The Pinball Theory of Apocalypse

I picked up The Pinball Theory of Apocalypse by Jonathan Selwood in Borders at Sea-Tac airport on the way home from a conference in Vancouver – I only had work reading with me and I’d had less than 5 hours of sleep the previous night and I wanted some fluff. I started reading it in the “B” line as I waited to board my flight to Chicago Midway and found myself unable to stop until I had finished it (which was well before we arrived in Chicago). The whole time I read, I was sort of befuddled, not quite sure what was going on, but I had the sensation that I was in a semi barreling out of control down a mountain that finally manages to find one of those gravel pit “runaway truck” pulloffs and comes to a rest, leaving everything quiet after the dust and rock finally settles.
The book takes place in Los Angeles over the course of about 36 hours after what we have to assume was a moderate earthquake – the narrative is peppered with aftershocks and earthquake-related damage. I can’t even begin to summarize it, so I’ll just quote the entire blurb on the back of the book…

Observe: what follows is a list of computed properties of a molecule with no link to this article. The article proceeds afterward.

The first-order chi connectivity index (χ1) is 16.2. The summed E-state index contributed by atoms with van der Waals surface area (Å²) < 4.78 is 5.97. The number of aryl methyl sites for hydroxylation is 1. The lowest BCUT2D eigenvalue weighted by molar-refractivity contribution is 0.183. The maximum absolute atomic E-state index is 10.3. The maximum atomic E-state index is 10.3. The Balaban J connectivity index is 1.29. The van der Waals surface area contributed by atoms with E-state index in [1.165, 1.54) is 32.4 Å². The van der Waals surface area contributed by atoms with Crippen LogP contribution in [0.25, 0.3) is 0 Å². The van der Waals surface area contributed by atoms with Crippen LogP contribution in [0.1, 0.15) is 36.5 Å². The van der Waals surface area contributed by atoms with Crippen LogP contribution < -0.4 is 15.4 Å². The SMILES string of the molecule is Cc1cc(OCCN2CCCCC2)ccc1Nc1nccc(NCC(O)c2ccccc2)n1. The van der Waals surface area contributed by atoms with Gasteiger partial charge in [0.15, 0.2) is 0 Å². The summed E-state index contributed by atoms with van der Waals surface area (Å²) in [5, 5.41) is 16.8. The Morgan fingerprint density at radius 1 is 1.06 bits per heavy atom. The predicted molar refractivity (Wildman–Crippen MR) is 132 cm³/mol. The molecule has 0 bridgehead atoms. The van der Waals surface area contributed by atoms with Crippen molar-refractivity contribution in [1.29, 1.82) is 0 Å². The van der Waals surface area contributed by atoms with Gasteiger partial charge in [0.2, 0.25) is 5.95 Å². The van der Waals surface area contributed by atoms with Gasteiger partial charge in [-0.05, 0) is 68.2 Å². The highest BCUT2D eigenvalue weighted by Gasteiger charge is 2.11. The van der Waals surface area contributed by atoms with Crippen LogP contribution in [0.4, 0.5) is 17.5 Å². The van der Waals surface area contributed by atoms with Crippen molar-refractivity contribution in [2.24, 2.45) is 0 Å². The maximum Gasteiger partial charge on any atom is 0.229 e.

For years, painter Isabel Raven has made an almost-living forging Impressionist masterpieces to decorate he McMansions of the not-quite-Sotheby’s-auction rich. But when she serendipitously hits on an idea that turns her into the “It Girl” of the L.A. art scene, her career takes off just as the rest of her life heads south. Her personal-chef boyfriend is having a wild sexual dalliance with the teenage self-styled “Latina Britney Sear.” If Isabel refuses to participate in an excruciatingly humliating ad campaign, her sociopathic art dealer is threatening to “gut her like an emu.” And her reclusive physicist father has conclusively proven that the end of the world is just around the corner.
Now, with the Apocalypse looming — and with only a disaffected Dutch-Eskimo billionaire philanthropist and his dissolute thirteen-year-old adopted daughter to guide her — there’s barely enough time remaining for Isabel to reexamine her fragile delusional existence… and the delusional reality of her schizophrenic native city.

The blurb… it sums up the book, and yet it … really doesn’t. It’s a wild ride through our the world of celebrity obsession, L.A. superficiality. The packaging itself is deliciously, self-conscilously referential… we’re invited to follow the rest of the story at Isabel’s website, to learn about “how and when exactly the world will end at, and of course the author’s website is listed on the back, too. To say nothing of the delightfully snarky “reading group guide” which leads with the question “Did anyone actually bother to read the book or should we just start in on the Pinot Gris” and ends with “Fuck Selwood. Let’s spark up a fatty and watch Battlestar Galactica.”

And yet, I’m still not quite sure what I thought of it.


1 Comment

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